An estimate released two years ago by the Organisation for Economic Co-operation and Development (OECD), which sets the tax rules for transfer pricing, says this practice constitutes 70 percent of world trade.
This year the Finnish Tax Administration reported that the government loses 320 million euros of tax revenue annually due to price manipulations in transfer pricing. But Kohonen says that may only be the “tip of the iceberg” because most firms operating in tax havens are shrouded in secrecy.
Rather than have global transfer rules decided by the OECD, Kohonen believes it would be far more democratic for the U.N. to determine these regulations.
“It is a scandal that we have rules that govern world trade but no rules for the world of taxation apart from the rich countries’ lobby group, which is the OECD. We need multilateral rules or some other rules on how to tax multinationals,” he stressed.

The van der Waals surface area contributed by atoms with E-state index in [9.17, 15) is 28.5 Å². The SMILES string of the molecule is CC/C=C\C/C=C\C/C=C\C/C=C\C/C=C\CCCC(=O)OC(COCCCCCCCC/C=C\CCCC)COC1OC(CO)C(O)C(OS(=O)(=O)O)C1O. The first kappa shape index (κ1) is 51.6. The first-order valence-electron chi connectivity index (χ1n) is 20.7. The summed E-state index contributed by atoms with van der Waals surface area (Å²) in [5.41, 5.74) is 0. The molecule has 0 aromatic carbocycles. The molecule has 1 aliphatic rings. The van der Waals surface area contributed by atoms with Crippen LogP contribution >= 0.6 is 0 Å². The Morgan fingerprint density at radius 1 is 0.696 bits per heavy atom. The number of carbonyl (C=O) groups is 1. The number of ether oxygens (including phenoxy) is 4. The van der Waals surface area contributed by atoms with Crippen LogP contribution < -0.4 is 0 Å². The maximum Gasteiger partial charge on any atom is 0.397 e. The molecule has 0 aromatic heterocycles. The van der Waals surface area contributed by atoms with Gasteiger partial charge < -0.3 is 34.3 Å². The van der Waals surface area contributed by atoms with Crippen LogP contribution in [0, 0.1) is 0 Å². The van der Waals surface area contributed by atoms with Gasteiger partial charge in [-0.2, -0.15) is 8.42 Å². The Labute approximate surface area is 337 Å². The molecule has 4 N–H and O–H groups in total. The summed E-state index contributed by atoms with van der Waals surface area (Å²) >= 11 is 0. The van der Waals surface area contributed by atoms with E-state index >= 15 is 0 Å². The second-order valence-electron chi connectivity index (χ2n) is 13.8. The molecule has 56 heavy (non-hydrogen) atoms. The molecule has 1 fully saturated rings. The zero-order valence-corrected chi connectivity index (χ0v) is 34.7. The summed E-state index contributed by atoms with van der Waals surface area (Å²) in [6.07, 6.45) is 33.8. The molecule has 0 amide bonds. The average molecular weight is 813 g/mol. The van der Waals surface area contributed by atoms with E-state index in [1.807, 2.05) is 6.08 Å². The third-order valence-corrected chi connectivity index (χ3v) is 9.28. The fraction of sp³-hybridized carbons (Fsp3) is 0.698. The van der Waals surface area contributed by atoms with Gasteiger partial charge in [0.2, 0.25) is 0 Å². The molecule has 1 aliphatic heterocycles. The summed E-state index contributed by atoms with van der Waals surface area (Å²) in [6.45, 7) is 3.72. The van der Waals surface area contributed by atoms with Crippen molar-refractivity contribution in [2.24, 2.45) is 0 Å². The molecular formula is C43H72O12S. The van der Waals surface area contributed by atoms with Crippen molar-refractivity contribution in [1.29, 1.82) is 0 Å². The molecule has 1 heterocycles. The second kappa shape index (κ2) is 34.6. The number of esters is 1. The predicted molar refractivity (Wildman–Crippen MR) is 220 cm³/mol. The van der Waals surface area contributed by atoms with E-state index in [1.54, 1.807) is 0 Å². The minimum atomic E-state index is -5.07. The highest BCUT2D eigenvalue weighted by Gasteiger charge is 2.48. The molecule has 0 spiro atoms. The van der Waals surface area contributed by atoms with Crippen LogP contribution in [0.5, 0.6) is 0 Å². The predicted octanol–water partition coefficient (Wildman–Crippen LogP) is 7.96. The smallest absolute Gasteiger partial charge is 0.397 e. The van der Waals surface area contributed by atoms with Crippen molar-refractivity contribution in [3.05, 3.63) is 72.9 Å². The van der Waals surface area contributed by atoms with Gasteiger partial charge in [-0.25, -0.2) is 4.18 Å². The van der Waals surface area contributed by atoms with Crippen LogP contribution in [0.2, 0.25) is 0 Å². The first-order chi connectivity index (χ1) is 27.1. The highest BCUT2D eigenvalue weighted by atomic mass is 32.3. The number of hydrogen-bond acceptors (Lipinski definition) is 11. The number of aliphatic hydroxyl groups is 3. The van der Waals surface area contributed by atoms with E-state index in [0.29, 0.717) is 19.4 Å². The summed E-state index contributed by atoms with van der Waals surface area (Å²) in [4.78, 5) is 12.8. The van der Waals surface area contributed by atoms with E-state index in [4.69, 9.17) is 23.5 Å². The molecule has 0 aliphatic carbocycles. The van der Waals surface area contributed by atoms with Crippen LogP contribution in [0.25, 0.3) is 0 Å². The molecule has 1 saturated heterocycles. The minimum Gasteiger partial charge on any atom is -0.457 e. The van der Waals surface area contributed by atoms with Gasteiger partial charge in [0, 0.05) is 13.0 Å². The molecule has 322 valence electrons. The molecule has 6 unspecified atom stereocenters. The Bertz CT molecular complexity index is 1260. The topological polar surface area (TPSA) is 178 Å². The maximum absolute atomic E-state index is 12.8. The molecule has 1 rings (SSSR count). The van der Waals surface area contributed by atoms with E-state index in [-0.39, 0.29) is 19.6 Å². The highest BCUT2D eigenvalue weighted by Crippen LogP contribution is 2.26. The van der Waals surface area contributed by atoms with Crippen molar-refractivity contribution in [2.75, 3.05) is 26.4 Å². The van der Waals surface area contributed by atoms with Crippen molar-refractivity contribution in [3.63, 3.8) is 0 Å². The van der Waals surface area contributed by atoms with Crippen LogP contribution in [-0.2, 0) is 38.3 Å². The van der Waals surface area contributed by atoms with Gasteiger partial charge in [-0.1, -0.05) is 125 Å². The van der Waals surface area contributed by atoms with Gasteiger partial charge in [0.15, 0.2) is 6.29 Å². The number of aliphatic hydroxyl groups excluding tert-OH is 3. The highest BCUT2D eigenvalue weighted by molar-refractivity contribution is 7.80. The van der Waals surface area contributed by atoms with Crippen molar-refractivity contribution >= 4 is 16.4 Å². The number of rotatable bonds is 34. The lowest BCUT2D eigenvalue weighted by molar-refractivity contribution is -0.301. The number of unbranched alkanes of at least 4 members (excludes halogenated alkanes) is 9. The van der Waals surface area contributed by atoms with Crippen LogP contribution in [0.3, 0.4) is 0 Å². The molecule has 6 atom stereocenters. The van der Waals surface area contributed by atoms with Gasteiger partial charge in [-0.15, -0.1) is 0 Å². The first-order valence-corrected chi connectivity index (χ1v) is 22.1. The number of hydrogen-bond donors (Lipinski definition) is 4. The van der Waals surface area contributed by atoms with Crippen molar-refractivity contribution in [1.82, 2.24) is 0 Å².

Helsinki’s initiative is not an isolated case but part of a global campaign to galvanise a groundswell of public support that could in turn create sufficient political will to take action against tax havens.
“The whole point of the campaign is to put additional pressure on national authorities, stock exchange regulators and on the European Union to have more stringent requirements for multinational companies,” Kohonen told IPS.
He says Helsinki’s initiative comes hard on the heels of similar measures taken in two Swedish cities, Malmö and Kalmar, as well as the municipality of Ulstein in Norway, all in an attempt to rein in the activities of tax evading companies.
Eight regions in France, including its wealthiest region, Île-de-France, have recently declared themselves ‘tax haven free zones’.
In spite of the legal obstacles impeding the implementation of Helsinki’s city council decision, Wallgren said many other Finnish municipalities have been encouraged by the momentum and are following suit. The decision is “catching on like wild fire” around cities and municipalities, he said.
“The fight against the tax havens will be a long one but because it is also a fight for the survival of the welfare state it is worth fighting,” he added.
Kohonen likened the current movement in Finland to the Jubilee Debt Campaign of 1990, which forced developed countries to reduce poor countries’ debt.
“Once it becomes the focus of millions of people around the globe, politicians can no longer avoid the problem,” he said.